Andrew Keys is Co-Founder of ConsenSys Enterprise. He comes to ConsenSys Enterprise with capital markets, technology and entrepreneurial experience. Previously, he worked for UBS investment bank in equities analysis. Later, he was responsible for the creation and distribution of life settlement products to hedge funds and investment banks. After, he co-founded a revenue cycle management company where he learned about Bitcoin and eventually Ethereal. Andrew's role at ConsenSys Enterprise is a mul...
In his general session at 19th Cloud Expo, Manish Dixit, VP of Product and Engineering at Dice, discussed how Dice leverages data insights and tools to help both tech professionals and recruiters better understand how skills relate to each other and which skills are in high demand using interactive visualizations and salary indicator tools to maximize earning potential. Manish Dixit is VP of Product and Engineering at Dice. As the leader of the Product, Engineering and Data Sciences team at D...
Dynatrace is an application performance management software company with products for the information technology departments and digital business owners of medium and large businesses. Building the Future of Monitoring with Artificial Intelligence. Today we can collect lots and lots of performance data. We build beautiful dashboards and even have fancy query languages to access and transform the data. Still performance data is a secret language only a couple of people understand. The more busine...
Nicolas Fierro is CEO of MIMIR Blockchain Solutions. He is a programmer, technologist, and operations dev who has worked with Ethereum and blockchain since 2014. His knowledge in blockchain dates to when he performed dev ops services to the Ethereum Foundation as one the privileged few developers to work with the original core team in Switzerland.
Whenever a new technology hits the high points of hype, everyone starts talking about it like it will solve all their business problems. Blockchain is one of those technologies. According to Gartner's latest report on the hype cycle of emerging technologies, blockchain has just passed the peak of their hype cycle curve. If you read the news articles about it, one would think it has taken over the technology world. No disruptive technology is without its challenges and potential impediments t...
If a machine can invent, does this mean the end of the patent system as we know it? The patent system, both in the US and Europe, allows companies to protect their inventions and helps foster innovation. However, Artificial Intelligence (AI) could be set to disrupt the patent system as we know it. This talk will examine how AI may change the patent landscape in the years to come. Furthermore, ways in which companies can best protect their AI related inventions will be examined from both a US and...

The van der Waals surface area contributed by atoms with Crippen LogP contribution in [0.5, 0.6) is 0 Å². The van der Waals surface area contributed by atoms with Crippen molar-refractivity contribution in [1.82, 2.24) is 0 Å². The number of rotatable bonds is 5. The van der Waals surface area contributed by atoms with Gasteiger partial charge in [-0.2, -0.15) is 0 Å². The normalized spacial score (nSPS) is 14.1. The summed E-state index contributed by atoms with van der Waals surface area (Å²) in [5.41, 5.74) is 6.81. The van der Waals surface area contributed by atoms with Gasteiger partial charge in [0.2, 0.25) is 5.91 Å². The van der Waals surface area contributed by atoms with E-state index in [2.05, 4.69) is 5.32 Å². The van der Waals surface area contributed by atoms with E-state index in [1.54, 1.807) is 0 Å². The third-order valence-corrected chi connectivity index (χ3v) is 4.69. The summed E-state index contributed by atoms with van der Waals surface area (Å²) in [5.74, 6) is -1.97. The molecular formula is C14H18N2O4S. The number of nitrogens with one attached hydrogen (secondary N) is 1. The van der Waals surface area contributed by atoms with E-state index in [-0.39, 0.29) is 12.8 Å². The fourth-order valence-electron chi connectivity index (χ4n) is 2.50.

Bill Schmarzo, Tech Chair of "Big Data | Analytics" of upcoming CloudEXPO | DXWorldEXPO New York (November 12-13, 2018, New York City) today announced the outline and schedule of the track. "The track has been designed in experience/degree order," said Schmarzo. "So, that folks who attend the entire track can leave the conference with some of the skills necessary to get their work done when they get back to their offices. It actually ties back to some work that I'm doing at the University of San...
When talking IoT we often focus on the devices, the sensors, the hardware itself. The new smart appliances, the new smart or self-driving cars (which are amalgamations of many ‘things'). When we are looking at the world of IoT, we should take a step back, look at the big picture. What value are these devices providing. IoT is not about the devices, its about the data consumed and generated. The devices are tools, mechanisms, conduits. This paper discusses the considerations when dealing with the...
Bill Schmarzo, author of "Big Data: Understanding How Data Powers Big Business" and "Big Data MBA: Driving Business Strategies with Data Science," is responsible for setting the strategy and defining the Big Data service offerings and capabilities for EMC Global Services Big Data Practice. As the CTO for the Big Data Practice, he is responsible for working with organizations to help them identify where and how to start their big data journeys. He's written several white papers, is an avid blogge...